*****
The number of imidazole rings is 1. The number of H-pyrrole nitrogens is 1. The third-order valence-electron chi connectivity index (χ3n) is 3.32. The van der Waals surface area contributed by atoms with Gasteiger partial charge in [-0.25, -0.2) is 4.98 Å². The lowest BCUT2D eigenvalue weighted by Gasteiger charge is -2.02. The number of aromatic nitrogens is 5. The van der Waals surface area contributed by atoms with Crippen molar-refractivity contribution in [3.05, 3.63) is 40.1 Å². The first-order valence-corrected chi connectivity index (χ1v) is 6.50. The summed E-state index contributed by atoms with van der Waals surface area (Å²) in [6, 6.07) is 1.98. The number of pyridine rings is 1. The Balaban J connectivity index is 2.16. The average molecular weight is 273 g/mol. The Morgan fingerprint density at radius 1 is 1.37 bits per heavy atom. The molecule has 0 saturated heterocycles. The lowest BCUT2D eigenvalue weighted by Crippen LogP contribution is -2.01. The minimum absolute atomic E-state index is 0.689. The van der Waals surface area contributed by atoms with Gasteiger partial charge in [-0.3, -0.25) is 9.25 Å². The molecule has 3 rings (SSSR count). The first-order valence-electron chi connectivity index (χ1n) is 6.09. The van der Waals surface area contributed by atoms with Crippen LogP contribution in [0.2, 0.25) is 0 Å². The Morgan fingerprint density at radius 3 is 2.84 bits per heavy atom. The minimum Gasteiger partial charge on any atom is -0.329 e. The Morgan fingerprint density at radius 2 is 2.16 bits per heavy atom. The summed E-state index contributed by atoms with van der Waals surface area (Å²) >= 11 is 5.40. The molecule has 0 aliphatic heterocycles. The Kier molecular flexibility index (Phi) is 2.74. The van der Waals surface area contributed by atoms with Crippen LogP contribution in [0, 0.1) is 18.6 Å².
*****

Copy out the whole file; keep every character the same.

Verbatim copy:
The number of imidazole rings is 1. The number of H-pyrrole nitrogens is 1. The third-order valence-electron chi connectivity index (χ3n) is 3.32. The van der Waals surface area contributed by atoms with Gasteiger partial charge in [-0.25, -0.2) is 4.98 Å². The lowest BCUT2D eigenvalue weighted by Gasteiger charge is -2.02. The number of aromatic nitrogens is 5. The van der Waals surface area contributed by atoms with Crippen molar-refractivity contribution in [3.05, 3.63) is 40.1 Å². The first-order valence-corrected chi connectivity index (χ1v) is 6.50. The summed E-state index contributed by atoms with van der Waals surface area (Å²) in [6, 6.07) is 1.98. The number of pyridine rings is 1. The Balaban J connectivity index is 2.16. The average molecular weight is 273 g/mol. The Morgan fingerprint density at radius 1 is 1.37 bits per heavy atom. The molecule has 0 saturated heterocycles. The lowest BCUT2D eigenvalue weighted by Crippen LogP contribution is -2.01. The minimum absolute atomic E-state index is 0.689. The van der Waals surface area contributed by atoms with Gasteiger partial charge in [-0.3, -0.25) is 9.25 Å². The molecule has 3 rings (SSSR count). The first-order valence-electron chi connectivity index (χ1n) is 6.09. The van der Waals surface area contributed by atoms with Crippen LogP contribution in [0.2, 0.25) is 0 Å². The Morgan fingerprint density at radius 3 is 2.84 bits per heavy atom. The minimum Gasteiger partial charge on any atom is -0.329 e. The Morgan fingerprint density at radius 2 is 2.16 bits per heavy atom. The summed E-state index contributed by atoms with van der Waals surface area (Å²) >= 11 is 5.40. The molecule has 0 aliphatic heterocycles. The Kier molecular flexibility index (Phi) is 2.74. The van der Waals surface area contributed by atoms with Crippen LogP contribution in [0, 0.1) is 18.6 Å².